Technically trace has a provable cyclic property over square matrices, but determinants don't -- they have a multiplicative property. In general these operations are valid when ##\mathbf B## is ##n ## x ##m## and ##\mathbf X## is ##m## x ##n##.

i.e. ##trace\big(\mathbf {BX}\big) = trace\big(\mathbf {XB}\big)##, but we can only be sure that ##det\big(\mathbf {BX}\big) = det\big(\mathbf {XB}\big)## if ##m = n## (or if we know there is a rank deficiency for both, then both have determinants of zero). Another way to think about it is, if ##m = n## we can write ##det\big(\mathbf {XB}\big) = det\big(\mathbf X\big) det\big(\mathbf B\big) = det\big(\mathbf {BX}\big)## i.e. we get commutativity--which gives you a cyclic property for free.

A better statement in my view is that ##\big(\mathbf {XB}\big)## and ##\big(\mathbf {BX}\big)## have the same non-zero eigenvalues-- or equivalently, the same characteristic polynomials, after factoring out zero roots. Trace gives the sum of eigenvalues -- equivalently, the sum of non-zero eigenvalues. Determinant is product of eigenvalues -- and this in general is impacted by the presence of extra zero roots (which must occur if ##m \neq n##).
 

stevendaryl

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I presume that scalars are in ##\mathbb C## for this post

This is news to me. In general the rank of ##\mathbf A##'s collection of eigenvectors determines diagonalizability. The rank of ##\mathbf A## itself really has no bearing on diagonalizability (ignoring nits like how to think about rank zero matrices).
My mistake. I leapt to the assumption that the matrix ##A## was square and diagonalizable.
 

Orodruin

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My mistake. I leapt to the assumption that the matrix ##A## was square and diagonalizable.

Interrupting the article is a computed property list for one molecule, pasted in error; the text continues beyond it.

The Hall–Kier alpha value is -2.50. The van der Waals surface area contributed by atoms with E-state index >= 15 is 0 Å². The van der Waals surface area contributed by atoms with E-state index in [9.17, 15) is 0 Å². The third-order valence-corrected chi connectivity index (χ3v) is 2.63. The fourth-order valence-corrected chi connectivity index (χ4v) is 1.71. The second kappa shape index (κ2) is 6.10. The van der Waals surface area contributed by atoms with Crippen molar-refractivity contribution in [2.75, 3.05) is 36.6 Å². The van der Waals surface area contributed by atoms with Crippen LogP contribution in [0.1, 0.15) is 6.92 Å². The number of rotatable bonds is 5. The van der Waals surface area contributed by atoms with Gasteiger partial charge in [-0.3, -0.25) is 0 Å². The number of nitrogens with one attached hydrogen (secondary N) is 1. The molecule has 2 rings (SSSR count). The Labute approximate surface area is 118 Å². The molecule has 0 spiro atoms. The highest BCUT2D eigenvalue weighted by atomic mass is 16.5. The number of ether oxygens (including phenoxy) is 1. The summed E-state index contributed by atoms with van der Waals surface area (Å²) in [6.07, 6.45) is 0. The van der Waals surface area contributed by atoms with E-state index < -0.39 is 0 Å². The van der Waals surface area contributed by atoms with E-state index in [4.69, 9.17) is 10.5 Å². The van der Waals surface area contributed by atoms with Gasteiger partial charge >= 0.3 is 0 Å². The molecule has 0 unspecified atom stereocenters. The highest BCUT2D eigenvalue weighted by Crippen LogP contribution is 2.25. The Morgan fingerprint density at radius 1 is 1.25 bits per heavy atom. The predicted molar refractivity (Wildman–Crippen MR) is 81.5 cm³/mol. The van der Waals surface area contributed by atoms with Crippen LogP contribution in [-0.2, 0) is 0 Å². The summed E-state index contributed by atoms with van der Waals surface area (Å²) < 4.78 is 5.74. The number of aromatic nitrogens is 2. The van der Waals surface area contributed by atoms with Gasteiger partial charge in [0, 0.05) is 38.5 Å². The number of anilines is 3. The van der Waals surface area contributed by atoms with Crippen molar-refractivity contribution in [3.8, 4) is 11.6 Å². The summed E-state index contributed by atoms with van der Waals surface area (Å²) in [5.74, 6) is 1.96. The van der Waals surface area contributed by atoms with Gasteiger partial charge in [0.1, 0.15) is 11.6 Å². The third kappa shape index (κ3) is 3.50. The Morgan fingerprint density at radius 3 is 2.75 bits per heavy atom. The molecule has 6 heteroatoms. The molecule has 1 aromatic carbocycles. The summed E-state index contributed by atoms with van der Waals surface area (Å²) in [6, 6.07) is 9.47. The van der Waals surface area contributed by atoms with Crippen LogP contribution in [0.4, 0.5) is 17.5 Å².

Since the OP mentions "Cartesian tensor", I think it is safe to assume that we are talking about a square matrix.
 
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Since the OP mentions "Cartesian tensor", I think it is safe to assume that we are talking about a square matrix.
Yes, I think it is safe to assume that, even if previous posts are interesting.

I have now seemingly solved the problem with help of the exponential form:
## det(A) = e^{lnA} = e^{Tr(lnA)} ##
applying differentiation with product rule and assuming it can be taken inside the trace:
## \frac{d(det(A)}{dt} = e^{Tr(lnA)} \frac{d}{dt} Tr(lnA) = det(A) Tr(\frac{1}{A} \frac{dA}{dt}) ##

However, this creates some questions for me. Are the standard differentiation rules really applicable to matrices like this? Can the inverse really be taken to be 1/A for the matrix? Isn't "matrix division" sort of undefined or does the negative exponent have some more general meaning here?

Moreover, whereas I have seen the exponential form used in certain "extra questions", it is not strictly a part of my maths course. Do you have any suggestions on how to solve the problem using the index expression? It might not be very general indeed, but previous parts of this question used it so I think I might be expected to do it here too.

Many thanks to you all this far! :)